When a mother fights for the life of her unborn baby that she is in danger of losing, are we likely to casually lift up a request? Or do we fall before God and plead with Him to glorify Himself in this life and situation?

How do we pray regarding a neighbor’s cancer diagnosis? How about that pregnant teen at church whose life is about to change drastically? Can you and I be counted on to do battle in prayer when someone in our small group is “let go” at work? Do we have the courage to prayerfully approach a brother or sister who is being tempted or tormented?

When a fellow believer is wrestling against powers of darkness, God calls us to watch each other’s backs. Think about your response when you hear of turmoil and distress. Are your prayers yielded to the Holy Spirit and filled with faith so that they produce divinely powerful responses from the Almighty Hands that formed the universe and keeps it in motion?

John Piper says, “We cannot know what prayer is for until we know that life is war.”1 In every breath, decision, and activity, Satan and his fallen army are fighting to fill their kingdom of eternal torment. After all, misery loves company. They do not care about people; there is no affection in them, no desire to see people fulfilled or happy. Their intent is to tempt, trick, and torture any soul into an eternal separation from God. Their goal is to hurt God by stealing His children away from Him. It is war!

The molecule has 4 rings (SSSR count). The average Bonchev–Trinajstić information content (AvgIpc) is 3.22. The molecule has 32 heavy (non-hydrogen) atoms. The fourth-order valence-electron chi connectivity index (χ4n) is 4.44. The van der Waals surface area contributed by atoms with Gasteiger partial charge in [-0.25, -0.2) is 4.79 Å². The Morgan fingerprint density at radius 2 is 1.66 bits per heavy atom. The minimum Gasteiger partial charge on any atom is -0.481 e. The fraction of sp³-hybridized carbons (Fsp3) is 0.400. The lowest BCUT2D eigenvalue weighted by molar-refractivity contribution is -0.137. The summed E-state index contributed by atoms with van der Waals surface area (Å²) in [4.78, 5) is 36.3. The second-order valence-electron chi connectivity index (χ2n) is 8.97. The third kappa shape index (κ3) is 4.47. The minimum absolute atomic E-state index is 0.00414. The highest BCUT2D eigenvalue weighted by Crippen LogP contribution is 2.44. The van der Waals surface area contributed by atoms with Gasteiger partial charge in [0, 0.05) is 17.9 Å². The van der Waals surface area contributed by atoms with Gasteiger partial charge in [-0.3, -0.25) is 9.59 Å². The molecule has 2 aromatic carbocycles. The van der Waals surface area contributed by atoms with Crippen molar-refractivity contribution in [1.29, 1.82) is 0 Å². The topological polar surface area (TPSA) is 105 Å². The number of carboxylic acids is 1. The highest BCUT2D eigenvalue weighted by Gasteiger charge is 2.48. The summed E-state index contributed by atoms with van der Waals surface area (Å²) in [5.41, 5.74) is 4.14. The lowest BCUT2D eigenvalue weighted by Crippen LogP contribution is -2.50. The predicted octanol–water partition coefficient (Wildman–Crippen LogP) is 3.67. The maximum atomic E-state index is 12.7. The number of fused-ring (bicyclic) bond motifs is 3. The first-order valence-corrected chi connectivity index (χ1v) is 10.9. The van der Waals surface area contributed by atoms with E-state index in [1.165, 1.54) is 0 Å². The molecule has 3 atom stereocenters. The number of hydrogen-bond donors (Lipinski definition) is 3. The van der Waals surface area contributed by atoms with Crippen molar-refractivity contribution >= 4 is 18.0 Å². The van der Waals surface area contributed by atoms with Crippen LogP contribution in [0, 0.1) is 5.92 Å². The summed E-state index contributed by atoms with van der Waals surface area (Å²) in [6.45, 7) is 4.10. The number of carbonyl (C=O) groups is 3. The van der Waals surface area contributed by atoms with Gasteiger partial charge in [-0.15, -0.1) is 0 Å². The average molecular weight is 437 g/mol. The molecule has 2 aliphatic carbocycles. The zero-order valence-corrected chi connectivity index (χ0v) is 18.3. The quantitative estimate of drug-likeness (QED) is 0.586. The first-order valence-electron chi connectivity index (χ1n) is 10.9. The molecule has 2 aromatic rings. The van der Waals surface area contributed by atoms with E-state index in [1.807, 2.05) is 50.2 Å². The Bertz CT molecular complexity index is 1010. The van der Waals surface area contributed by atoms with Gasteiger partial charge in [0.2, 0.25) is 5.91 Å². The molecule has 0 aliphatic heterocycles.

Fighting the Right Way

We do not fight this war with gossip or judgment—or by leaving people alone to make their own bad choices. When we fail to press in and persevere in prayer, we’re abandoning our posts. We’re surrendering territory and family to the plundering of our enemy.

We must armor up, so to speak, and stand firm on the front lines (Eph. 6:10–17). We fight first on our knees in travailing prayer. We give ourselves to agonizing intercession that expresses our grief and God’s sorrow as He sees His child becoming a target of Satan’s battleplan to kill, steal, and destroy.

  • Family battlegrounds. If you are a parent, you may know the pain of one of your children being drawn away from the spiritual and physical safety of your household rules. You’ve determined family guardrails for protection and success, but your children rebel, thinking you’re withholding happiness from them.

Parents, overcome Satan’s tricks with truth! Wield the sword of God’s Word over them in prayer (Eph. 6:17).

  • Community battlegrounds. Millions of Christ-followers enter the marketplace every day. They take their places in schools, the military, law enforcement, business, and retail. They assume roles as government officials, judges, first-responders, and teachers. As influencers in our society, these believers may experience some of the most intense warfare.

Become an intercessor for one or more of them.

  • Cultural battlegrounds. It’s easy to complain about the eroding of biblical values in our culture, to post our frustrations on social media, or to rally in protest. Posting and protesting may make us feel better, but do not change things.

Fight in a more effective way. Try pressing in and praying for God’s servants to be bold and courageous in making the right decisions and acting in righteousness.